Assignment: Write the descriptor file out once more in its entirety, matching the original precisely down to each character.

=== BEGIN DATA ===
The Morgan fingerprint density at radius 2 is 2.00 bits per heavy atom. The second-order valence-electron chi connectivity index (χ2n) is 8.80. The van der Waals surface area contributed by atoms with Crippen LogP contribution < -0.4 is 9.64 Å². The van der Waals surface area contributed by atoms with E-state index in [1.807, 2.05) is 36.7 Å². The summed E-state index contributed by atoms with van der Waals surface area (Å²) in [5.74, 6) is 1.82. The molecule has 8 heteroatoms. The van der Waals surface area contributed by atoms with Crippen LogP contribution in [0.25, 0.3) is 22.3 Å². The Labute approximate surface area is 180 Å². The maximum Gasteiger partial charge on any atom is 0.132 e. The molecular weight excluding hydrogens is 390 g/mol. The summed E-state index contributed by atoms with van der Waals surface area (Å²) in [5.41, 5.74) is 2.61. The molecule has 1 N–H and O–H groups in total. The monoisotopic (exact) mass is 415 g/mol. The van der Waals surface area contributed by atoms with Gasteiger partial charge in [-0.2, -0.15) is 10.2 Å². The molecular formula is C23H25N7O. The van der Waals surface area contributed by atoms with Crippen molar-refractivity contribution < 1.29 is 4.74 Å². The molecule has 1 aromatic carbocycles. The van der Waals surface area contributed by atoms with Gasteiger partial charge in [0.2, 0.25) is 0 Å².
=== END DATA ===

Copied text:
The Morgan fingerprint density at radius 2 is 2.00 bits per heavy atom. The second-order valence-electron chi connectivity index (χ2n) is 8.80. The van der Waals surface area contributed by atoms with Crippen LogP contribution < -0.4 is 9.64 Å². The van der Waals surface area contributed by atoms with E-state index in [1.807, 2.05) is 36.7 Å². The summed E-state index contributed by atoms with van der Waals surface area (Å²) in [5.74, 6) is 1.82. The molecule has 8 heteroatoms. The van der Waals surface area contributed by atoms with Crippen LogP contribution in [0.25, 0.3) is 22.3 Å². The Labute approximate surface area is 180 Å². The maximum Gasteiger partial charge on any atom is 0.132 e. The molecular weight excluding hydrogens is 390 g/mol. The summed E-state index contributed by atoms with van der Waals surface area (Å²) in [5.41, 5.74) is 2.61. The molecule has 1 N–H and O–H groups in total. The monoisotopic (exact) mass is 415 g/mol. The van der Waals surface area contributed by atoms with Gasteiger partial charge in [-0.2, -0.15) is 10.2 Å². The molecular formula is C23H25N7O. The van der Waals surface area contributed by atoms with Crippen molar-refractivity contribution < 1.29 is 4.74 Å². The molecule has 1 aromatic carbocycles. The van der Waals surface area contributed by atoms with Gasteiger partial charge in [0.2, 0.25) is 0 Å².